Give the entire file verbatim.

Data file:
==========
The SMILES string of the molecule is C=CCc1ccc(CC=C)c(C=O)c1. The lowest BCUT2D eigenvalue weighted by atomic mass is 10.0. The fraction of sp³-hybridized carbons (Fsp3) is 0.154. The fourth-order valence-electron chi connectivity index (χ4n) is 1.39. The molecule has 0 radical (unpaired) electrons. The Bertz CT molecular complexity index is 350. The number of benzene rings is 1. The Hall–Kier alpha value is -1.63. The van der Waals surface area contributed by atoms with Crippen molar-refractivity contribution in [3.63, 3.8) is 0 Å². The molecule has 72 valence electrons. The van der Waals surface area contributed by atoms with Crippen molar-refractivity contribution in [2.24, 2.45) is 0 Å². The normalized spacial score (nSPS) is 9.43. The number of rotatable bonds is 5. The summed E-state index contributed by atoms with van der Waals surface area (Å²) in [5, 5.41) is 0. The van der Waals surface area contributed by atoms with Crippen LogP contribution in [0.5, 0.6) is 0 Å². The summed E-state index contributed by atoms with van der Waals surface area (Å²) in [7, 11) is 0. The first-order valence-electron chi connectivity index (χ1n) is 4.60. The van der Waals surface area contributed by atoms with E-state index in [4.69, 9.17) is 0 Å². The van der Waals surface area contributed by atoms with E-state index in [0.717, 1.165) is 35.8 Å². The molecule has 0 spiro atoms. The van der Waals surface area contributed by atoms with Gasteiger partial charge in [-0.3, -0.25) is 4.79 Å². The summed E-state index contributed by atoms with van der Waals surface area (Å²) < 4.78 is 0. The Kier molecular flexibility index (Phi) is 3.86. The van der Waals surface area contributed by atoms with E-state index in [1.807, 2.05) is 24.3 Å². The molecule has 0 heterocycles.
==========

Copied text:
The SMILES string of the molecule is C=CCc1ccc(CC=C)c(C=O)c1. The lowest BCUT2D eigenvalue weighted by atomic mass is 10.0. The fraction of sp³-hybridized carbons (Fsp3) is 0.154. The fourth-order valence-electron chi connectivity index (χ4n) is 1.39. The molecule has 0 radical (unpaired) electrons. The Bertz CT molecular complexity index is 350. The number of benzene rings is 1. The Hall–Kier alpha value is -1.63. The van der Waals surface area contributed by atoms with Crippen molar-refractivity contribution in [3.63, 3.8) is 0 Å². The molecule has 72 valence electrons. The van der Waals surface area contributed by atoms with Crippen molar-refractivity contribution in [2.24, 2.45) is 0 Å². The normalized spacial score (nSPS) is 9.43. The number of rotatable bonds is 5. The summed E-state index contributed by atoms with van der Waals surface area (Å²) in [5, 5.41) is 0. The van der Waals surface area contributed by atoms with Crippen LogP contribution in [0.5, 0.6) is 0 Å². The summed E-state index contributed by atoms with van der Waals surface area (Å²) in [7, 11) is 0. The first-order valence-electron chi connectivity index (χ1n) is 4.60. The van der Waals surface area contributed by atoms with E-state index in [4.69, 9.17) is 0 Å². The van der Waals surface area contributed by atoms with E-state index in [0.717, 1.165) is 35.8 Å². The molecule has 0 spiro atoms. The van der Waals surface area contributed by atoms with Gasteiger partial charge in [-0.3, -0.25) is 4.79 Å². The summed E-state index contributed by atoms with van der Waals surface area (Å²) < 4.78 is 0. The Kier molecular flexibility index (Phi) is 3.86. The van der Waals surface area contributed by atoms with E-state index in [1.807, 2.05) is 24.3 Å². The molecule has 0 heterocycles.